While I don’t revel in the rise in temperature each year as summer approaches, bringing with it pollen, bugs and yard work, I do revel in every minute I get to spend at the lake. Every summer we anxiously await the release of school and break from work so we can join the convoy of weary travelers and make our familiar journey to the lake. We spend several days planning and packing, raiding our shelves and purchasing more food than we seem to buy in any given month. Stocking various types of bug spray and sunblock, then in the inevitable event that they fail, anti-itch lotions and burn creams. We spend half a day packing up the vehicle, stopping quickly for more groceries and slushies, then jumping in the line of campers, quads, motorcycles, ATVs, Sea-doos and boats. The mass exodus usually begins around Thursday evening and continues through until Tuesday morning. The departure is decidedly more energetic than the return, yet every year we will faithfully do it again. RVs that cost more than my home are frequently spotted traveling the Alberta highways. Our need for escape from the daily grind is so urgent that even the highest of maintenance can be accommodated. But one must ask, if your choice of escape is different only by the subtle movements of the travel on the highway, is there really an escape?
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Our lake property is indeed an escape. The nearest cell phone signal cannot be attained anywhere closer than a mile away. There is only a rain barrel for water as, typical of Alberta lakes, they are quite green and hardly make for hospitable sustenance. Electricity is obtained only by a generator, which is traditionally turned on for a few hours each night so we can enjoy our time honored tradition of watching Grumpy, Grumpier, and Grumpiest Old Men.
Upon arrival at the lake we spend a brief amount of time unpacking, sorting and trying to find a nook or cranny for the ridiculous amount of food we brought, then we spend every available second careening around on jet skis and tubes, breaking only long enough to refuel the engines and scarf down some processed meat, topped with processed cheese wrapped in processed bread, collapse in a heap in bed each night after being devoured by bugs, contributing our good night’s sleep to the clean country living. Right. SO not a summer person.
I have learned some valuable lessons at the lake. For example, I learned that trying to speed through reeds to get the boat off the trailer and out into the lake really isn’t helpful. Thinking I would be ripping around the lake at several thousand times faster than bugs can fly, I didn’t wear bug spray. Not realizing that a boat doesn’t like to go anywhere when it’s sucked in half a lake of reeds, the bugs had a good time. Do you think one can overdose on calamine? I also learned that when you throw all your weight into pulling yourself up out of the water and back onto a Sea-doo, if you happen to make contact with the metal bar across the back of the seat, you can indeed break your nose. Another valuable lesson was that life jackets really do work.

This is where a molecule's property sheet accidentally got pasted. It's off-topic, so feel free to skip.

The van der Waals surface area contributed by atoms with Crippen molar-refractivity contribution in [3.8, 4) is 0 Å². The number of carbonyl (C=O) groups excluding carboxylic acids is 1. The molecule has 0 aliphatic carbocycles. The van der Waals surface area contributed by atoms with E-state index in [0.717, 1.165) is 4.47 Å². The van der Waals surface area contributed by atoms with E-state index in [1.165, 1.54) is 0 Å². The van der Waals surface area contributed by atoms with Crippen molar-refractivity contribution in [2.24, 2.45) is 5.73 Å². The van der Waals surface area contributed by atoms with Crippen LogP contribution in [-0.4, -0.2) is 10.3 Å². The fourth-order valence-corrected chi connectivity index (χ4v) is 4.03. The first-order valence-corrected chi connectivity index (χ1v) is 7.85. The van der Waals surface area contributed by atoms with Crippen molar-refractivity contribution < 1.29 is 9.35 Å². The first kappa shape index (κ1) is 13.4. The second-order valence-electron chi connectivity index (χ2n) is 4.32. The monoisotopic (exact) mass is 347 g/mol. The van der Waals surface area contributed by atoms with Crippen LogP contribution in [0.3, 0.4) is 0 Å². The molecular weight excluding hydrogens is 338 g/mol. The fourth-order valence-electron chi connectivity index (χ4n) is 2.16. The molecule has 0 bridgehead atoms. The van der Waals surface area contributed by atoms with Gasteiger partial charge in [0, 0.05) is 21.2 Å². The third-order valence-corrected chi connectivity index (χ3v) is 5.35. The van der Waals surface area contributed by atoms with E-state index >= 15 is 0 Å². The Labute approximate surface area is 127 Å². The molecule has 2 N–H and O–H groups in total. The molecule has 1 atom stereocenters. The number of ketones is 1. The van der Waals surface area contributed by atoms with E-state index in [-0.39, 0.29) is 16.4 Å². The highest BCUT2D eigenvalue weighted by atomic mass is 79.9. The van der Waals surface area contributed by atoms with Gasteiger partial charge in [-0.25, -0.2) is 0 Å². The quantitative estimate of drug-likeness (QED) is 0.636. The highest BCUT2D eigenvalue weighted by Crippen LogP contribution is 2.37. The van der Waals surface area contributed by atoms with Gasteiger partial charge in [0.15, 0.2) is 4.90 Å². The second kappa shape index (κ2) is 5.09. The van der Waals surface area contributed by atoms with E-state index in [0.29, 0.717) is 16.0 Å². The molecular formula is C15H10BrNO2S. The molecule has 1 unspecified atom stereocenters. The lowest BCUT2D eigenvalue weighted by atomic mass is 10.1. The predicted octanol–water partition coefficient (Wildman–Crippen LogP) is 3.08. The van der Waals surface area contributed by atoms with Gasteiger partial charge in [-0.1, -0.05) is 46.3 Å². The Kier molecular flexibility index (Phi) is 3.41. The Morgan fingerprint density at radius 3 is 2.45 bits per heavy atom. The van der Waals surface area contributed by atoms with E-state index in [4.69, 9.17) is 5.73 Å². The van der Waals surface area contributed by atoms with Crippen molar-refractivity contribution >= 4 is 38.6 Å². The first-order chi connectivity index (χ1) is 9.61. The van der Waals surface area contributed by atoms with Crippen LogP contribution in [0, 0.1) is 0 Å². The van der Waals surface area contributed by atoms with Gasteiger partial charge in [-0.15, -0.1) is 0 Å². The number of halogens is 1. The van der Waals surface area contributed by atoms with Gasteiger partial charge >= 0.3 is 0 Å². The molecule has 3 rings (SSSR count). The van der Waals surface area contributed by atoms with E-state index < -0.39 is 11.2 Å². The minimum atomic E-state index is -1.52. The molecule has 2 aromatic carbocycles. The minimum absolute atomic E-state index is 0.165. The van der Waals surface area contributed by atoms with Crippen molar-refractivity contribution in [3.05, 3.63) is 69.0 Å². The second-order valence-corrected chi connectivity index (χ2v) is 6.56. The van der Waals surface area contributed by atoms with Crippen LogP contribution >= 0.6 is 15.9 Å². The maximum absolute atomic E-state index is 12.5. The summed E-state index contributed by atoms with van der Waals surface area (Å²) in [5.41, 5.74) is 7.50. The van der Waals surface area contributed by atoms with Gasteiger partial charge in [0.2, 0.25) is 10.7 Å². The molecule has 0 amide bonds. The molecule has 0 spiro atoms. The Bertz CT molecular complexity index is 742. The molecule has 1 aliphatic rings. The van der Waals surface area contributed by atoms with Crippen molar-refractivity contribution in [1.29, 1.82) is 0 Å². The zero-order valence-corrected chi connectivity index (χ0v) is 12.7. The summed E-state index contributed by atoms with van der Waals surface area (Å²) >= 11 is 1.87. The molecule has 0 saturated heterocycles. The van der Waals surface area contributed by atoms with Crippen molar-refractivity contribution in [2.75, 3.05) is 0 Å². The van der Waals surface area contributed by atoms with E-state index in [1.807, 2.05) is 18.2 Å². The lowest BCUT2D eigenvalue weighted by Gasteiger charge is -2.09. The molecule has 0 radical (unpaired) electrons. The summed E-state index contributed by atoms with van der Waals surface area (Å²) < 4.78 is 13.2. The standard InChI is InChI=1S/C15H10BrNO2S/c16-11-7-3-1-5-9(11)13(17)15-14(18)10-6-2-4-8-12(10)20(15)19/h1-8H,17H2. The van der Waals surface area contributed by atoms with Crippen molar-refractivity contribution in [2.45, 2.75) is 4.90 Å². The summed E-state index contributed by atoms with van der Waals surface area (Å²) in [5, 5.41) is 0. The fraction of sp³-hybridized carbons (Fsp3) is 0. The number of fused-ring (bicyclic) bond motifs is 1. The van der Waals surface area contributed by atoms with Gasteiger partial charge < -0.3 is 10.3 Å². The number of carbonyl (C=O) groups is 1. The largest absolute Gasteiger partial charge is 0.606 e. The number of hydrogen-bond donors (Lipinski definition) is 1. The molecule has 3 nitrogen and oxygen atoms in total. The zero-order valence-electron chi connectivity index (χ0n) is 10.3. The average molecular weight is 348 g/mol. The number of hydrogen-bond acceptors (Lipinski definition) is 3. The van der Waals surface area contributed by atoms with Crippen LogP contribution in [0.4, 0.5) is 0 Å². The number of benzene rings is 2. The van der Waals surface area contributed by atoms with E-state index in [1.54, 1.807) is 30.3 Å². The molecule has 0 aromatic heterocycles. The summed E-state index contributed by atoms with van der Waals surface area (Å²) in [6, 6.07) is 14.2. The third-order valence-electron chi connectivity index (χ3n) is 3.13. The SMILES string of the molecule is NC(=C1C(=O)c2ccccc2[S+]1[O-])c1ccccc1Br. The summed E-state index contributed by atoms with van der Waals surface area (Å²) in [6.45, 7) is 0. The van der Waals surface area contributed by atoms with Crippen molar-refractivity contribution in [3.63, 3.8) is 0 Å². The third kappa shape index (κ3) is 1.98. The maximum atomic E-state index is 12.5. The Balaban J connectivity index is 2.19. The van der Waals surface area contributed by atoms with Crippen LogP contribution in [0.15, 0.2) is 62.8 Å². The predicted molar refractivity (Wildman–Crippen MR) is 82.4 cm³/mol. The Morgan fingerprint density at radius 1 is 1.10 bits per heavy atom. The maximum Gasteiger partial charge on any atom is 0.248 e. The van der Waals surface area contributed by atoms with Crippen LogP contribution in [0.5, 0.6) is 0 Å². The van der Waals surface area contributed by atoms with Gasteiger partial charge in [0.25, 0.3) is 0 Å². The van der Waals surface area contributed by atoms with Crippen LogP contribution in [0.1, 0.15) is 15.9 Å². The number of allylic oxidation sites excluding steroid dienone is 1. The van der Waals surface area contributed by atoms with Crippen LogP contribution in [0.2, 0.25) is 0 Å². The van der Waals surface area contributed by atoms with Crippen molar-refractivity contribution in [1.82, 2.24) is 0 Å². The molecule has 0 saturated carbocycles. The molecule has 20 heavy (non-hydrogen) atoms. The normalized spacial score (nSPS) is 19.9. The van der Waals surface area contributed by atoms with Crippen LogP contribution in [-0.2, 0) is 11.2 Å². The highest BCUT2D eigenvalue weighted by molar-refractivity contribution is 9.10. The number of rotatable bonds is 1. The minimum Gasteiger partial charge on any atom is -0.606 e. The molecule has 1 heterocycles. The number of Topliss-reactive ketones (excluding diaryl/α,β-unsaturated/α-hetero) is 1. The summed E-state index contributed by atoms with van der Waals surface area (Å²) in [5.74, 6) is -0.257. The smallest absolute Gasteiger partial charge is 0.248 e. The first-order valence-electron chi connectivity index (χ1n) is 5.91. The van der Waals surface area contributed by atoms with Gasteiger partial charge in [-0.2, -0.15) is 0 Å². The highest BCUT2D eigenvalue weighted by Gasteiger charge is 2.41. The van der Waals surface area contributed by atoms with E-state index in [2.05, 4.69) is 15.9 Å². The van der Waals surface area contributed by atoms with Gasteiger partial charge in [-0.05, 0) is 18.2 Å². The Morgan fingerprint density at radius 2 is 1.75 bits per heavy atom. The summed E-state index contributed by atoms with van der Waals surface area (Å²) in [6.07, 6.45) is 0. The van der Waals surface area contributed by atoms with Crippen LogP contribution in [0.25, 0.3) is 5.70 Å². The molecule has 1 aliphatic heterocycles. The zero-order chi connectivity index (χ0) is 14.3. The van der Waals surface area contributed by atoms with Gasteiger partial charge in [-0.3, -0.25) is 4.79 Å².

The lack of electricity, running water and cell phone towers lends to an interesting phenomenon at the lake: we sit around a campfire and converse. Without interruption. We play games without concern about what’s on TV or what else we might be missing. Picking raspberries, playing Clue or slapshotting a croquet ball across the grass, we catch up on life with friends that we have spent a good part of the year with, yet somehow still have much to learn about. Musically inclined folks will take the rare opportunity to play, unsolicited, for their friends. Their friends, as tone deaf as they might be, get to sing along, unsolicited. The more athletically inclined get to show their prowess on any number of water sporting equipment. The less athletically inclined get to show their lack thereof. Or, like me, sit in the boat and take pictures.
By the end of the weekend, we are left to pack up the remainder of the months groceries we couldn’t stuff into another inch of our bodies, gather up a week’s worth of laundry, and pour our battered, bruised, sunburned and bug ravaged bodies into our vehicles for the peace and quiet of a ride home with a vehicle full of sleeping passengers. Upon our return to work the next week we will share the events of the weekend as compared to the best of holidays and lament the necessity of working.
So, if we revel in the lack of amenities so much, to the point of spending hundreds of thousands of dollars, why don’t we live like that? What is behind the drive to go ‘back to basics’ but apparently not live there? We revel in the idea of not being able to be contacted by phone, but won’t live without one. We seem to be able to survive without a computer, but run to it the minute we’re settled at home. Maybe it’s a matter of proving to ourselves that we can live without it, briefly. Maybe we just need the variation in our lives to keep our regular daily life interesting. Maybe an occasional weekend without all the comforts of home makes home that much more comfortable. I know that as anxious as I am to get to the lake, I am just as relieved to pull back into my driveway and get back to ‘normal’ life.
Whatever the case, evident by the amount of luxury RVs, campers, tent trailers and mini vans littering the highways north of Edmonton this past weekend, people will spend a crazy amount of money, invest an obscene amount of time, and endure some fairly archaic surroundings, to escape it all…or bring it all with them.
Jennifer Barry is a writer for The Spectator Tribune.
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